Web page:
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UN Report confirms exploitation of First Nations PDF Print E-mail
Earth News
Tuesday, 12 April 2005 16:53

UN Report confirms exploitation of First Nations

By Will Horter - April 12, 2005

UN special investigator Rodolfo Stavenhagen released his report on Canada’s Indigenous people, concluding that "[p]overty, infant mortality, unemployment, morbidity, suicide, criminal detention, children on welfare, women victims of abuse, child prostitution, are all much higher among aboriginal people than in any other sector of Canadian society"



The conclusions in the UN report are no surprise to anyone knowledgeable about First Nations issues, particularly in BC.

The poverty in First Nations communities is even more deplorable when you consider that most of the wealth in western Canada comes from First Nations' territories.

Billions of dollars in logs, minerals, fossil fuels, and hydro are exported from First Nations' territories with little or no benefits flowing to them. Worse, they are often left with the social and environmental damage these boom and bust industries leave behind. For example:

  • BC's $17 billion a year timber industry relies on logs from unceded lands with little payback to affected First Nations;

  • The mining industry in BC claims to generate $4 billion a year but shares little more than token benefits to affected First Nations while leaving them with a legacy of abandoned mines, acid mine drainage and leaking tailing ponds destroy First Nations’ traditional lands;
  • and
  • The fossil fuel industry shares little of the $77 billion in gas revenues it generates, while First Nations are left with devastated landscapes and contaminated soils and water.

The report finds that Canada's much-touted high ranking on the United Nations' human development scale would be much lower if judged solely on the economic and social well-being of its First Nations Peoples. It says Canada would be placed 48th out of 174 countries if judged on those criteria. This low position is well below Canada's usual top 10 ranking on the UN's human development scale.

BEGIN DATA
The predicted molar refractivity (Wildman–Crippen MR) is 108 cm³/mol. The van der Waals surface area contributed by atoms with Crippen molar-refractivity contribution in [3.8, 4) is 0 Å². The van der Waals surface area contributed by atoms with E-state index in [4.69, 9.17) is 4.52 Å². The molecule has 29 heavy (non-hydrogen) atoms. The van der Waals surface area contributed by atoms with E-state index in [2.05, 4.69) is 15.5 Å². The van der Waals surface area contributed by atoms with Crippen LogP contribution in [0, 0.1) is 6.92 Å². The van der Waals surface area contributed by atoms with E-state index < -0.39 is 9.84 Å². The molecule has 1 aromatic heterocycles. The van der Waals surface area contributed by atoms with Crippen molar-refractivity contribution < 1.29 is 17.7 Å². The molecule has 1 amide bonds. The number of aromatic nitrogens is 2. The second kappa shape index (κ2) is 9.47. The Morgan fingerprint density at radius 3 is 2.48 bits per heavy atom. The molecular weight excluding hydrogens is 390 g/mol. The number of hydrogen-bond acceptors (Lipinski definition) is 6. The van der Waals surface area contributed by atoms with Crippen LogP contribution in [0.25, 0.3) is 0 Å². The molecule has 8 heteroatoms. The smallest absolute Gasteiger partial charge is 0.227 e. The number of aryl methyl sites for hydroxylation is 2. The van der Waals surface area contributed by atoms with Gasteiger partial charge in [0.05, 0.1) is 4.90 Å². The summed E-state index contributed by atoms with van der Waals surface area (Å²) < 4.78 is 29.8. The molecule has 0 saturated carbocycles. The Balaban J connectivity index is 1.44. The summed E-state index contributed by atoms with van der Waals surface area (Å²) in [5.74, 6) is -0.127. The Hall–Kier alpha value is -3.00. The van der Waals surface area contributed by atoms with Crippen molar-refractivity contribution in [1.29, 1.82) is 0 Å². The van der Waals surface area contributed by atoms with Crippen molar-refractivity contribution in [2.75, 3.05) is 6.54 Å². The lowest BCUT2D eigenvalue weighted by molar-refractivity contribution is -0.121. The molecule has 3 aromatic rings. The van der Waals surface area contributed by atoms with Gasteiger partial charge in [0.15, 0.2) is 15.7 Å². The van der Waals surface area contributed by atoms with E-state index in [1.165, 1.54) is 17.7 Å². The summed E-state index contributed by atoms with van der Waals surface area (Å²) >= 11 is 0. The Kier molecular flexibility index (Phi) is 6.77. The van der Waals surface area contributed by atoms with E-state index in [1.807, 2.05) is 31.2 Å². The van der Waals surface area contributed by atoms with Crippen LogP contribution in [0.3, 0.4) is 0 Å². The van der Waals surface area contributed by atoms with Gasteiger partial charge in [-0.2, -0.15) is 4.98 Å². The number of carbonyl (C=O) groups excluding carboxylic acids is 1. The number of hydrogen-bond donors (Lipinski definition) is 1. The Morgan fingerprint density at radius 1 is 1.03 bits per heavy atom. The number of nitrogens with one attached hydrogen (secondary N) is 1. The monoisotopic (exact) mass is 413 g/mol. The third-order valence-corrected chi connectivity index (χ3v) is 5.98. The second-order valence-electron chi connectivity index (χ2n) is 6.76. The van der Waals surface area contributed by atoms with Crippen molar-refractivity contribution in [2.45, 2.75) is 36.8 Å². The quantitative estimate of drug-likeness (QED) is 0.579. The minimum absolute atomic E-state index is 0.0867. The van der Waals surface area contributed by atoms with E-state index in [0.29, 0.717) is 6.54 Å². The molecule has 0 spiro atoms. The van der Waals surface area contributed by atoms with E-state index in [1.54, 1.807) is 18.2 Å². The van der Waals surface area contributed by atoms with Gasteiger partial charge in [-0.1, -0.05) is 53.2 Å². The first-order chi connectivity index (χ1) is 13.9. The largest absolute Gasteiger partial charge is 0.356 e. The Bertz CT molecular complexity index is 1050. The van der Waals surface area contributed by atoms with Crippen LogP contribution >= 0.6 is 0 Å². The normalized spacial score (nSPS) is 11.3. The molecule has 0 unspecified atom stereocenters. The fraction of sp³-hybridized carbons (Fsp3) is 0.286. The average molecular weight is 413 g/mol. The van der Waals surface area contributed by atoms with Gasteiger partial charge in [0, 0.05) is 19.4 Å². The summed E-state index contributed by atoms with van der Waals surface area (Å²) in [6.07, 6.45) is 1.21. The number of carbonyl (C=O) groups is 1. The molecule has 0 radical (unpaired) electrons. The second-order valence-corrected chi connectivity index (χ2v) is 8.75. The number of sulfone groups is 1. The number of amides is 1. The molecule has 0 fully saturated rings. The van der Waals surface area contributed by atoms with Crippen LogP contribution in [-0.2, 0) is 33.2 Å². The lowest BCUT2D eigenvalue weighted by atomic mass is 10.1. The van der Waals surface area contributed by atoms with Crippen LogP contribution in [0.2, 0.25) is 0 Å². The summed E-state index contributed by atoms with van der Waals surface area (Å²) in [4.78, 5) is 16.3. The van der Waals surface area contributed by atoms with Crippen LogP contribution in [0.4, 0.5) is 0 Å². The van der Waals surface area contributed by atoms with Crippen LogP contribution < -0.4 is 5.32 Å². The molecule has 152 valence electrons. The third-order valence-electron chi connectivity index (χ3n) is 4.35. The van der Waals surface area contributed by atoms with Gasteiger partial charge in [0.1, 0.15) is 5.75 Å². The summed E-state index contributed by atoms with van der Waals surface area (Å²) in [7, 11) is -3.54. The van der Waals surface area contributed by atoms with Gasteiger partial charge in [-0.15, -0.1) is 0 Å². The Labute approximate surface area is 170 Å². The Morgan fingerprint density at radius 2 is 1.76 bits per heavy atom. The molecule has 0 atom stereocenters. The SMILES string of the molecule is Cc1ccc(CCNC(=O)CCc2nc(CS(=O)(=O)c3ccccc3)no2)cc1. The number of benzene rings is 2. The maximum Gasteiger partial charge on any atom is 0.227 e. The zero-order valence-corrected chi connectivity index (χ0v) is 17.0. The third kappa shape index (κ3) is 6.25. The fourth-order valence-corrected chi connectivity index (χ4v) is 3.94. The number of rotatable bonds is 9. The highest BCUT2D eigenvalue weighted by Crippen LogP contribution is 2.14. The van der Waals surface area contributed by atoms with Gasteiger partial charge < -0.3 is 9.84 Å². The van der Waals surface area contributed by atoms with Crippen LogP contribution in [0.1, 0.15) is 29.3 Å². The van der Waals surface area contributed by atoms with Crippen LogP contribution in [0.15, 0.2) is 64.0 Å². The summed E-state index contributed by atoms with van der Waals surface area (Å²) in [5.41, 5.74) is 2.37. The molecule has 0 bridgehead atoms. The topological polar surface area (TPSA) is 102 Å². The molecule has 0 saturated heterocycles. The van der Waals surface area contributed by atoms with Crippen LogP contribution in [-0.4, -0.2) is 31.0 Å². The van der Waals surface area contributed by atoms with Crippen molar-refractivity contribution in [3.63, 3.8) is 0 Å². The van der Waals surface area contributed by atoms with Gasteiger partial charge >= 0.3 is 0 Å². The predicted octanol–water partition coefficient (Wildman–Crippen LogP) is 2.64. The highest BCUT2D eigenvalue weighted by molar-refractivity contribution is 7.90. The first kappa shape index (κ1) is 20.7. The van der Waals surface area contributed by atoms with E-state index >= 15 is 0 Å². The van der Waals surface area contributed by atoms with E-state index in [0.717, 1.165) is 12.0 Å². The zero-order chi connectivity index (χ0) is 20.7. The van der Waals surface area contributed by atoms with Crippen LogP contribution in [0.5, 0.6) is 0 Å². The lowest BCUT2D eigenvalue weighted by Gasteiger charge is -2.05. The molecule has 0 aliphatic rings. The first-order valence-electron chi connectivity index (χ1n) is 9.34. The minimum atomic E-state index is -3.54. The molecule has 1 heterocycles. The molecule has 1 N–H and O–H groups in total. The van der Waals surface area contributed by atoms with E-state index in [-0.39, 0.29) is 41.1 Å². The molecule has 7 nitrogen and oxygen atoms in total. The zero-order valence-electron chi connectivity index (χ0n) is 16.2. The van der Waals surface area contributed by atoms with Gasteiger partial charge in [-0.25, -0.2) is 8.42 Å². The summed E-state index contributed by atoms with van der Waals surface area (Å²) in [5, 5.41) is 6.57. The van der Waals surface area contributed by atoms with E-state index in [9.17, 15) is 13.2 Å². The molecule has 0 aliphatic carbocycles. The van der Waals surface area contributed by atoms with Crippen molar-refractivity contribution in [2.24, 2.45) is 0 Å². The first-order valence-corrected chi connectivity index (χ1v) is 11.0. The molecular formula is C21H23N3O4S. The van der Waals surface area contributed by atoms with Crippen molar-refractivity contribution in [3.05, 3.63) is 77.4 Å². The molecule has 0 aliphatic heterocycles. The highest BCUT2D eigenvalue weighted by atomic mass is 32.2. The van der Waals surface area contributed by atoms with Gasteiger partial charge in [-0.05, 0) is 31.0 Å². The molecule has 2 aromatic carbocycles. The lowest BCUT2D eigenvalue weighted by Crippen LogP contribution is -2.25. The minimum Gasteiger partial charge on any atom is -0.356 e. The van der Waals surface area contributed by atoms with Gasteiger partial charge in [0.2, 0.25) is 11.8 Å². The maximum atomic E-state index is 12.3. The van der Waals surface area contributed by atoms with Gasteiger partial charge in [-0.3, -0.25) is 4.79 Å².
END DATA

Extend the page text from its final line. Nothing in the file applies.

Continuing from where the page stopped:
The report’s conclusions reinforce earlier finding by NGOs in Canada. Global Forest Watch Canada (GFWC) released a report last year called, Aboriginal Peoples in Forest Regions in Canada: Disparities in Socio-Economic Conditions. The report found that “Aboriginal communities within the commercial forest zone had significantly lower average incomes than Aboriginal communities within forest regions but outside of the commercial forest zone

Contrary to conventional wisdom, and the BC government ill-advised Forest and Range Agreements, what the GFWC study shows is that First Nations who have timber companies logging in their territory are worse off according to five standard socio-economic indicators. So much for the argument that logging promotes indigenous economic development.

Perhaps the growing body of evidence about the exploitation of Canada’s indigenous people underscores why the unrest in First Nations communities is rising.

Is it any wonder that the Haida, Tahltan, Treaty 8, Tl’azt’en Nation, Tsawataineuk, Carrier Sekani, Hupacasath, Bonaparte and Ktunaxa are fighting back against the Crown and the timber, mining, oil and gas, fish farm and recreation industries?

What non-native community facing severe unemployment, health and suicide issues would sit idly by when resources (natural capital) is shipped out in vast quantities, while governments dither about process, and companies and shareholders get rich? Not many!

That is why First Nations from around BC--that are standing up to defend thier territories against unsustainable development--deserve our support. Dogwood Initiative is trying to give it to them.

Last Updated on Tuesday, 12 April 2005 16:53

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